Although Benny, who hits from the right side, can occasionally cut off his swing at the finish, he utilizes a stroke that packs some strength and shows bat speed, which results in extra-base, gap-to-gap pop when extension is present in the finish. Regardless, Benny, who is uncommitted, showed impressive bat-to-ball ability each time he played and is certainly a 2023 position player to follow. 

Long, athletic and projectable with an upright stance and powerful swing with a short finish in the batter’s box, Benny’s teammate Kade Crawford (Stony Point) hit .455/.538/1.091 with two homers and a double. It’s a dangerous barrel on the move, but Crawford can come up empty occasionally when the length and lack of control of the barrel shows up in the hitting zone. That said, Crawford looked like a toolsy, intriguing player.

For GPS Legends 16U J Elmore, top-of-the-order left-handed bat Brooks Dillman put the ball in play hard repeatedly and swung the bat much better than his .250/.357/.333 line suggests. Dillman has bat-to-ball skill, hand-eye coordination and a swing that sprayed line drives around. The main problem for Dillman? He’s undersized and needs to add strength. Fortunately, skinny 16U players have plenty of time to add some strength to their bodies and swings. 

At the 15U age, some hitters, for a lack of a better phrase, just look different in a good way. Trent Bower (Colleyville Heritage), a physical, power-hitting first baseman, is one of those hitters. From the right side, Bower flashed really impressive bat speed and an advanced swing with barrel control and the ability to significantly impact the baseball. Frankly, he looked like too advanced of a hitter for his age group, and finished with a slash line of .500/.583/.900 with a homer and six RBI.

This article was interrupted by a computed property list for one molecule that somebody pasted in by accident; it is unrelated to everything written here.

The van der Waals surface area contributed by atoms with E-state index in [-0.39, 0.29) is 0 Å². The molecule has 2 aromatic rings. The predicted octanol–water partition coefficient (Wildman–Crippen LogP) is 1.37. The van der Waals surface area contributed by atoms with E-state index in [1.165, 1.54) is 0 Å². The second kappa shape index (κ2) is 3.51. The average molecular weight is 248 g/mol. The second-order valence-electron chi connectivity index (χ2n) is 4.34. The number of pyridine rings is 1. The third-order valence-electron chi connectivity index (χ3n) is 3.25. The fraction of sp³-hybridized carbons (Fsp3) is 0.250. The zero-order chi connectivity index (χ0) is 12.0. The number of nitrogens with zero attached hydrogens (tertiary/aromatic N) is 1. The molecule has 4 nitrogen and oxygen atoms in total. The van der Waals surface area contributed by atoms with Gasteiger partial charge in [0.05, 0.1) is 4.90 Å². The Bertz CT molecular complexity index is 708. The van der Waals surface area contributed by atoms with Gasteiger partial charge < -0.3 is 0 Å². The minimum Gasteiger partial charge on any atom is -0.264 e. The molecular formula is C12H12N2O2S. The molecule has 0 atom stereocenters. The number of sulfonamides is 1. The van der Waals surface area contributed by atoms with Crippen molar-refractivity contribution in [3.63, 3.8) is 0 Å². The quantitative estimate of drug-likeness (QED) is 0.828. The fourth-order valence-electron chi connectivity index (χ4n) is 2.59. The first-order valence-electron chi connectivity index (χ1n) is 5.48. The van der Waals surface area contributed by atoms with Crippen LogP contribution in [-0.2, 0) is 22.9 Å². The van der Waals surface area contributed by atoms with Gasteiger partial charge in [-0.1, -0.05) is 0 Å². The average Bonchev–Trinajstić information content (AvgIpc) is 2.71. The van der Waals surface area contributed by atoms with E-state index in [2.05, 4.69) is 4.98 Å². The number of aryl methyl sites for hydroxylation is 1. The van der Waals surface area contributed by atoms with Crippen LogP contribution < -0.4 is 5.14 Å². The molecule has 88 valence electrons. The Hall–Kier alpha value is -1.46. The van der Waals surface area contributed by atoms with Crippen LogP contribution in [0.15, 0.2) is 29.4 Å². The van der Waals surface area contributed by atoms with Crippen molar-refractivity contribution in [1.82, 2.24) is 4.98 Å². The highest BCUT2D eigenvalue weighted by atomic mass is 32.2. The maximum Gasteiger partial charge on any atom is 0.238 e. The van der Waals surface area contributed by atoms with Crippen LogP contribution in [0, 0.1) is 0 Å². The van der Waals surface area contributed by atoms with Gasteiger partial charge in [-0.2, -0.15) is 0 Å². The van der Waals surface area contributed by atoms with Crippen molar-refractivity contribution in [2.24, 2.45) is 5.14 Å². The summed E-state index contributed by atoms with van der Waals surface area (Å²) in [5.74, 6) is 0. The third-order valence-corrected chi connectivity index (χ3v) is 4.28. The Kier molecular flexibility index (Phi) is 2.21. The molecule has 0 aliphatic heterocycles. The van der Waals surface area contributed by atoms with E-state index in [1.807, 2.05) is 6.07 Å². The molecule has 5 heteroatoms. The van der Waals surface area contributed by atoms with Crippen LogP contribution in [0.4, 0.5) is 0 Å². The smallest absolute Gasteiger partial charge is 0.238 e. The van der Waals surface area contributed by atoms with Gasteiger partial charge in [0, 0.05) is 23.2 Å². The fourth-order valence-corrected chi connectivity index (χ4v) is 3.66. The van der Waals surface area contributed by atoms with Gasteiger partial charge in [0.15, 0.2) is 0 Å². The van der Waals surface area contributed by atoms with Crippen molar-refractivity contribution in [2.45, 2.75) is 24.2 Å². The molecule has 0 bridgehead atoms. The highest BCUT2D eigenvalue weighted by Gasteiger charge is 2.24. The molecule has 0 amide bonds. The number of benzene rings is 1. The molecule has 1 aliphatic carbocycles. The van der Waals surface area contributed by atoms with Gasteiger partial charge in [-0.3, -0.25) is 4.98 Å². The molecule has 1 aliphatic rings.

LBC American – Cummings catcher Gage Goldberg (Boerne Champion) slashed .462/.500/.769 over 16 plate appearances with eight runs scored and just one strikeout. A competitive, energetic catcher who worked well for his pitchers, Goldberg pulled the ball with some juice but also showed the ability to go the other way. 

Goldberg’s teammates Jack Brady (Austin Westlake) and Gabriel Winters (Bowie) stood out as well. The former is a tall player still growing into his body with bat-to-ball skill and future power potential and the latter flashed a clean, athletic swing. 

We mentioned this guy earlier in the week, but Premier Baseball 2024 Moore’s Braylon Mitchell (Cypress Creek) was impossible to ignore during Saturday and Sunday action. Things came easy to him on the field offensively and defensively and he turned noteworthy tools into production with an advanced approach (six walks; .737 on-base percentage) in the batter’s box. 

Teammate Caylon Dygert, a right-hander noted during last week’s 15U/16U Championships coverage for being up to 86 MPH with a three-pitch mix, touched 85 MPH and showed last week’s performance wasn’t a fluke. If big, right-handed bopper Anthony Key runs into one, look out. He cleared the bases with a grand slam during Sunday’s action and doesn’t lack raw power. 

How’s this for clutch? With two outs and the bases loaded with his team trailing by the run in the final inning of the championship game, pesky Houston Heat 2024 – Red leadoff hitter Braeden Scherzer ripped a sinking liner into center field. The swing resulted in a bases-clearing, three-RBI triple. Each time we’ve seen Scherzer (Tomball), he’s made the routine plays frequently at shortstop and hit liners all over the field. He finished the World Series with a .500/.545/.650 slash line and zero strikeouts. 

Teammate Dawson Park (Magnolia West), a projectable two-way player who stood out during the Houston College Championships, walked seven times with just one strikeout and racked up six RBI with an impressive, confident swing from the right side. Park helped his team reach the championship by blasting a three-run bomb in the semifinal, showing the leverage in his swing and positive attack angle.

Dustin McComas – Follow me on Twitter @DustinLMcComas
Senior Editor
Five Tool Baseball